Re-articulating tradition, translating place : collective memories of Carnival in Leeds and Bristol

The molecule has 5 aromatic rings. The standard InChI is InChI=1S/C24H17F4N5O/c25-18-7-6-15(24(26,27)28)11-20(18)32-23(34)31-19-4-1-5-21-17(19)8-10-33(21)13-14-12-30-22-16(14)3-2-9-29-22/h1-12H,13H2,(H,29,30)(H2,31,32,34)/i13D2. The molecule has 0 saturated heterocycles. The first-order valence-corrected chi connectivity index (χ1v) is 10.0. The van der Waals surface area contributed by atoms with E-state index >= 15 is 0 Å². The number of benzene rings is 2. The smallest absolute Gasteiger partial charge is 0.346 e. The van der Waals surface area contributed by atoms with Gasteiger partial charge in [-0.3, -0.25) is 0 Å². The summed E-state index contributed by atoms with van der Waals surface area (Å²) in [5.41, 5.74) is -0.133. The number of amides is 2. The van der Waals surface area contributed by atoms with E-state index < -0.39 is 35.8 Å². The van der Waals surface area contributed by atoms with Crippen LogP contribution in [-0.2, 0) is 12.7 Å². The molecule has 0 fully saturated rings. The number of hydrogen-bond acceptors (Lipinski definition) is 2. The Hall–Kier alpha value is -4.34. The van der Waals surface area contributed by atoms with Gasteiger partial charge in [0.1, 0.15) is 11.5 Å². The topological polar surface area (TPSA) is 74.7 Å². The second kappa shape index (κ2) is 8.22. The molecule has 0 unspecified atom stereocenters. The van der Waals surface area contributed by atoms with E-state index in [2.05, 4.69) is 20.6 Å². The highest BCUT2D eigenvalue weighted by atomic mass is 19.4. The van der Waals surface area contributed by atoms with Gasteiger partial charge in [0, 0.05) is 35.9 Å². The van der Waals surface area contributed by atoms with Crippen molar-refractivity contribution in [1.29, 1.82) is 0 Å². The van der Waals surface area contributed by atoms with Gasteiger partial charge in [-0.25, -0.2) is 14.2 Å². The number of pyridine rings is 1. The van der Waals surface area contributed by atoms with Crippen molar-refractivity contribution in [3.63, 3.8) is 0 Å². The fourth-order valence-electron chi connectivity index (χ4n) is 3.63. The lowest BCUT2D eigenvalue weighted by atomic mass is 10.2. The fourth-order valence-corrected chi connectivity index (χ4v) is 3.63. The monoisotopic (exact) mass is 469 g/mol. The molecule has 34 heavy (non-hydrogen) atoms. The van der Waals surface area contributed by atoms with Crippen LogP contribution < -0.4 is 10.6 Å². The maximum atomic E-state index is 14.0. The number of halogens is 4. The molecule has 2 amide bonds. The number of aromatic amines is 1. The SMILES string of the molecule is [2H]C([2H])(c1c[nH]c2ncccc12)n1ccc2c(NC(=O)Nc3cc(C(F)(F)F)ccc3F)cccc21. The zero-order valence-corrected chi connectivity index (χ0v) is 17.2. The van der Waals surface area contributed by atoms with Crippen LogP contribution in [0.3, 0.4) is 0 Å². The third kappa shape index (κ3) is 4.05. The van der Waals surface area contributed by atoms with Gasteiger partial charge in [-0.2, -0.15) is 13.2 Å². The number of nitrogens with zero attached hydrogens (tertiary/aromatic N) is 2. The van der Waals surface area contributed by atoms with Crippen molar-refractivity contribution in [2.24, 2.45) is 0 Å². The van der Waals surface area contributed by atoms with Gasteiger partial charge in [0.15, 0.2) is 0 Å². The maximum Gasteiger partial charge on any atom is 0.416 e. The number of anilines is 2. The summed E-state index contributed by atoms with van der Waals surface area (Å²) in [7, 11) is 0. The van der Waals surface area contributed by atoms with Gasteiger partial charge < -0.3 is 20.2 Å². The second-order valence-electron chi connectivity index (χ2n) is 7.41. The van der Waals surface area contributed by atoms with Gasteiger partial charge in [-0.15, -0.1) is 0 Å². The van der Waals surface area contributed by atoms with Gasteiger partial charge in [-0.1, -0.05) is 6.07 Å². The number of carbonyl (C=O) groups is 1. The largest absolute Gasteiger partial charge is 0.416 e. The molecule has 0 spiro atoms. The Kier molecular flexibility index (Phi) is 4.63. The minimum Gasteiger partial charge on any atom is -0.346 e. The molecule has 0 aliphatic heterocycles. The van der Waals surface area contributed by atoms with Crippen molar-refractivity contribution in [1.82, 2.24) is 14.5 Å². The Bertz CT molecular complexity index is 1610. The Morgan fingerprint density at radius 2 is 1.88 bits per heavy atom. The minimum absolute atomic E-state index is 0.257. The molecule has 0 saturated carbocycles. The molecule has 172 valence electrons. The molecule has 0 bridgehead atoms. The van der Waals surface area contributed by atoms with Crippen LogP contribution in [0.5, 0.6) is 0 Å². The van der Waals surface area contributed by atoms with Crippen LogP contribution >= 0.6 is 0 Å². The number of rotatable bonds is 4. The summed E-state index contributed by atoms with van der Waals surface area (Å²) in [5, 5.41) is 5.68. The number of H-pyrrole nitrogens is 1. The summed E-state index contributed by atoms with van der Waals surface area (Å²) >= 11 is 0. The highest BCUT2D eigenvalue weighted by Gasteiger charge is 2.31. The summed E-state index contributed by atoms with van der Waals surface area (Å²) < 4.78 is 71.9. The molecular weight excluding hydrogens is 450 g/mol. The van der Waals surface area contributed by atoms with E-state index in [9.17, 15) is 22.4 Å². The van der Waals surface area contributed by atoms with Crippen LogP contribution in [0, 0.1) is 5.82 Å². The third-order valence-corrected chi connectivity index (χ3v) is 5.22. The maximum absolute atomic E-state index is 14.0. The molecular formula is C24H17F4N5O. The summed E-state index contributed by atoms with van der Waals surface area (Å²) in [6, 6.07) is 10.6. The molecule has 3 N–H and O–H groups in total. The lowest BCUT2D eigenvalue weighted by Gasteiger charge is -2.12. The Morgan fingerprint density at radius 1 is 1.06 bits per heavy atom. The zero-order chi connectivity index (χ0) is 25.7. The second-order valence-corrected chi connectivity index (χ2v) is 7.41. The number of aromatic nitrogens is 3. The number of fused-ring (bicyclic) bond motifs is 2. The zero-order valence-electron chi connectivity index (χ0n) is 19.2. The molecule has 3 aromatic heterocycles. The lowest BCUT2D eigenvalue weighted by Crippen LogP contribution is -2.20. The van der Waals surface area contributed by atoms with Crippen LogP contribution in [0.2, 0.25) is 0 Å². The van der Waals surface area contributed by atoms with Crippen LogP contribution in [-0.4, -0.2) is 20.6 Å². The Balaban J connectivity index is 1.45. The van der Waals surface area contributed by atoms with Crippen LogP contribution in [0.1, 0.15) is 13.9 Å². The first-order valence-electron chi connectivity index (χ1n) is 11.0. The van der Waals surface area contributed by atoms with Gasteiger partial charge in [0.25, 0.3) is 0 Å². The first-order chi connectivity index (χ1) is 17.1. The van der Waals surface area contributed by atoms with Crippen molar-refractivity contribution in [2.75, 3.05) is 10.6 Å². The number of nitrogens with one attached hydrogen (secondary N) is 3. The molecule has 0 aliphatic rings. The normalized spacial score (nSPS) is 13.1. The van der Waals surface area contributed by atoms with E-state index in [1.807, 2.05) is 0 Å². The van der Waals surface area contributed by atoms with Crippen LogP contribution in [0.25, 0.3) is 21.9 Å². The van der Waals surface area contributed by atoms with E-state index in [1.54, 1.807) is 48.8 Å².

This thesis offers an ethnographic perspective on `African-Caribbean' Carnivals in Leeds (Chapeltown) and Bristol (St. Paul's), based on an integration of in-depth interviews, focus groups, archival analysis and participatory research. It demonstrates how globalized diasporic meanings are localized in and through the specificities of `place'. Rather than employing an exclusively textual method of deconstruction, which has dominated much of the academic work on Carnival, this research draws on participatory experience in social spaces such as mas camps, Carnival costume-making classes and singing groups to explore the practices through which Carnival is reconstituted. The thesis shows how these practices involve performances of different and contested collective memories, where individual participants react to and recreate these `unified' senses of tradition in very different ways (ranging from those who insist on a `Carnival tradition' based on walking mas and soca/calypso music, to those who celebrate a `mas by other means' through the rhythms of jungle and hip hop and `costumes' of branded sportswear and puffa jackets). Music and mas provide key examples of the emergence and re-articulation of complex and contested identities. Though hybrid in form and apparently `progressive' in sentiment, such forms and their related `new ethnicities' are shown to involve exclusions as well as inclusions, as they are patterned by the continued salience of `racialized difference'. The thesis therefore raises questions about how collective memories are actively reconstructed through their relations with the multiple spatialities of a `sense of place', and how racisms persist in influencing the meanings of `multicultural' events such as Carnival.